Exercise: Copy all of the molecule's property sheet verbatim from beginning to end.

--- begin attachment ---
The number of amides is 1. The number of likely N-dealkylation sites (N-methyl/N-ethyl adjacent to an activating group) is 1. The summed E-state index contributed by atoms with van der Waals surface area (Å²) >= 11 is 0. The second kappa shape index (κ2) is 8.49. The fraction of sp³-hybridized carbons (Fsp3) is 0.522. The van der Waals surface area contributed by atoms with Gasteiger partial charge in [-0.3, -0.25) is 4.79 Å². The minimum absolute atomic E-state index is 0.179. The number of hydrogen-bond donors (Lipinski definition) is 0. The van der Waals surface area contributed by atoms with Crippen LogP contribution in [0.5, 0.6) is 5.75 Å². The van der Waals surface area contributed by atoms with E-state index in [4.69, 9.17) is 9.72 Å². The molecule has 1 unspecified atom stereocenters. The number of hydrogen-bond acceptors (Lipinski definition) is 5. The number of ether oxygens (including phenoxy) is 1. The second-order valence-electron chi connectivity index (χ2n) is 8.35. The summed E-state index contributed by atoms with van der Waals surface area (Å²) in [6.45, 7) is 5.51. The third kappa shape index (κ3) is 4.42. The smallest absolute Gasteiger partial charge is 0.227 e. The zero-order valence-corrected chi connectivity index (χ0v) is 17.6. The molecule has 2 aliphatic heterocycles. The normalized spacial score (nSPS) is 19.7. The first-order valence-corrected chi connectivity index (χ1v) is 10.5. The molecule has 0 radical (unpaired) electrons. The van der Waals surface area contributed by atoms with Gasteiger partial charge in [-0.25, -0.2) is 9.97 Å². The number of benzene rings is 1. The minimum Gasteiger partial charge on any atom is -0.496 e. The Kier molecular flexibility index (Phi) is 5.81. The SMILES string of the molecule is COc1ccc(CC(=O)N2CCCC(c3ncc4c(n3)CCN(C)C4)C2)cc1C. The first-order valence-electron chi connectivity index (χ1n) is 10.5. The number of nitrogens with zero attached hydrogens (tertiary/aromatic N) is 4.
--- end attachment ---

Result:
The number of amides is 1. The number of likely N-dealkylation sites (N-methyl/N-ethyl adjacent to an activating group) is 1. The summed E-state index contributed by atoms with van der Waals surface area (Å²) >= 11 is 0. The second kappa shape index (κ2) is 8.49. The fraction of sp³-hybridized carbons (Fsp3) is 0.522. The van der Waals surface area contributed by atoms with Gasteiger partial charge in [-0.3, -0.25) is 4.79 Å². The minimum absolute atomic E-state index is 0.179. The number of hydrogen-bond donors (Lipinski definition) is 0. The van der Waals surface area contributed by atoms with Crippen LogP contribution in [0.5, 0.6) is 5.75 Å². The van der Waals surface area contributed by atoms with E-state index in [4.69, 9.17) is 9.72 Å². The molecule has 1 unspecified atom stereocenters. The number of hydrogen-bond acceptors (Lipinski definition) is 5. The number of ether oxygens (including phenoxy) is 1. The second-order valence-electron chi connectivity index (χ2n) is 8.35. The summed E-state index contributed by atoms with van der Waals surface area (Å²) in [6.45, 7) is 5.51. The third kappa shape index (κ3) is 4.42. The smallest absolute Gasteiger partial charge is 0.227 e. The zero-order valence-corrected chi connectivity index (χ0v) is 17.6. The molecule has 2 aliphatic heterocycles. The normalized spacial score (nSPS) is 19.7. The first-order valence-corrected chi connectivity index (χ1v) is 10.5. The molecule has 0 radical (unpaired) electrons. The van der Waals surface area contributed by atoms with Gasteiger partial charge in [-0.25, -0.2) is 9.97 Å². The number of benzene rings is 1. The minimum Gasteiger partial charge on any atom is -0.496 e. The Kier molecular flexibility index (Phi) is 5.81. The SMILES string of the molecule is COc1ccc(CC(=O)N2CCCC(c3ncc4c(n3)CCN(C)C4)C2)cc1C. The first-order valence-electron chi connectivity index (χ1n) is 10.5. The number of nitrogens with zero attached hydrogens (tertiary/aromatic N) is 4.